It took a lot of shots to make the perfect baby photo happen for Patricia and Kimberly O'Neill.
One thousand, six hundred and sixteen IVF shots, to be exact, over the four and a half years that yielded three miscarriages before they gave birth to their rainbow baby daughter.
So after baby London's arrival on Aug. 3., the Arizona couple recruited photographer Samantha Packer to produce a memento paying homage to all the physical struggles Patricia, 30, endured along the way.
The result? A photo of the swaddled infant framed by a heart of empty syringes — an image that has since gone viral.
"We just wanted something to symbolize the end of our long journey," Kimberly O'Neill, 37, told TODAY Parents. "We were both tearing up in the studio watching (as the picture was taken)."
When the couple, each of whom have a child from a previous relationship, began trying to conceive, they certainly had no idea that the journey would be quite so long. They began in February 2013 with Intrauterine Insemination (IUI), a process in which donor sperm was placed inside Patricia's uterus, on their doctor's recommendation.
"We thought it was going to be pretty easy," said Kimberly. "We thought we would just go to a doctor and pick out some sperm and be parents in nine months."
That didn't happen.
Patricia and Kimberly switched doctors and switched strategies — opting for egg retrieval. On their second try, they successfully retrieved 20 eggs for fertilization, five of which were deemed potential embryos.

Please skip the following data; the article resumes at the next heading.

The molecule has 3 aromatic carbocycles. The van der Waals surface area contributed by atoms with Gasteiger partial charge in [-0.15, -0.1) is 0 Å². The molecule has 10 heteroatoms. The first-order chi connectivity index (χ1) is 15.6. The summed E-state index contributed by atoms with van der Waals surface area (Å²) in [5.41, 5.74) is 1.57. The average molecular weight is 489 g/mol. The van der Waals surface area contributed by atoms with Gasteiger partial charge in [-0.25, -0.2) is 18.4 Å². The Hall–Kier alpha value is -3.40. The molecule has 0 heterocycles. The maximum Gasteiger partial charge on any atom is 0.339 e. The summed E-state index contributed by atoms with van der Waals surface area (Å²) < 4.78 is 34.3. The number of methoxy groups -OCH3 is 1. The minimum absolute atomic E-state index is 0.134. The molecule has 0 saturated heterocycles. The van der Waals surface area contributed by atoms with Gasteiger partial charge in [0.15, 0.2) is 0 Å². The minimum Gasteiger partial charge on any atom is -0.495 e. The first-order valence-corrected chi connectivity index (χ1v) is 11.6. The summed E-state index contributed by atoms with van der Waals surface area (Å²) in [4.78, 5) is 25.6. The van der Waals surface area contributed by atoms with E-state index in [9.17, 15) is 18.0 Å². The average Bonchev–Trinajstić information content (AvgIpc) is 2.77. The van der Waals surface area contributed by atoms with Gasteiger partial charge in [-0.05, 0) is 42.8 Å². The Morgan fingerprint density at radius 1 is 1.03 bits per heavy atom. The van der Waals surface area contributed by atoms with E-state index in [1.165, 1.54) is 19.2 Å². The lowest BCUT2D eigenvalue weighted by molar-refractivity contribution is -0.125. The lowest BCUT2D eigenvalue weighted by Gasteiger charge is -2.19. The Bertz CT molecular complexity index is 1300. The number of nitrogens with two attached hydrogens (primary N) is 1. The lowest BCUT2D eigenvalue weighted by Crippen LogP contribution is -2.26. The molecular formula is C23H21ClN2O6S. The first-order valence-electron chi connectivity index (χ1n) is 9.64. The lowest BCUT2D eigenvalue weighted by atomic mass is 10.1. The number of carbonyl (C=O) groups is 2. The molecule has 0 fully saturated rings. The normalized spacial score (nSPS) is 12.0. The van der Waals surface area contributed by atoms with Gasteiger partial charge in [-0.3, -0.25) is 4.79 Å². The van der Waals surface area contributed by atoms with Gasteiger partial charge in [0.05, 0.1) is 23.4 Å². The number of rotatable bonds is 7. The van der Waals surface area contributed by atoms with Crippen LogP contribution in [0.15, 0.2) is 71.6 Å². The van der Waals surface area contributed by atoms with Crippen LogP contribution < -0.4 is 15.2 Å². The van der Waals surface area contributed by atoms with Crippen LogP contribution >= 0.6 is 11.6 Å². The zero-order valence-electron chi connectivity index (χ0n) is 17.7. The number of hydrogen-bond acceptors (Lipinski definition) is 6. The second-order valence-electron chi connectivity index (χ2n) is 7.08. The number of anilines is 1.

They seemed on track for a successful result on the first one when Patricia got pregnant, "but right around the six-week mark she miscarried," recalled Kimberly. "We were heartbroken, but we weren’t completely discouraged."
Trying again with a second embryo, the couple rejoiced when Patricia again became pregnant. But a second, emotionally devastating miscarriage followed after eight weeks.
After a barrage of tests, their doctor determined that Patricia had a blood clotting disorder called Factor V Leiden, which can lead to miscarriages. Put on medication to treat the condition, Patricia continued to try.
The third embryo failed to take, but the fourth yielded another pregnancy. This time, they were heartened to see their son's heartbeat at eight weeks. But three weeks later, there was only heartbreak as Patricia miscarried again.
"That was the point in our journey where we thought we were going to giving up," said Kimberly, who works in the baking industry. "Patricia was done with the poking and prodding and the pills."
Down to their final embryo, the couple decided to give it one more try. In December, they received news of another pregnancy. As Patricia's belly swelled over the successive weeks, their cautious hopes did, too.
"Up until the day of delivery we were on the edge of our seats," said Kimberly.
Through the past four and a half years, Kimberly kept every IVF syringe in their Sun City home, envisioning the portrait photo that has captivated so many.
But Kimberly was surprised to see just how many strangers are sharing their photographer's Facebook post. She's hoping it will inspire others.
"I think there are so many women that are in some form of situation like that who have a feeling of hopelessness," said Kimberly, "and they look at someone who has been through it and they realize that there is hope there."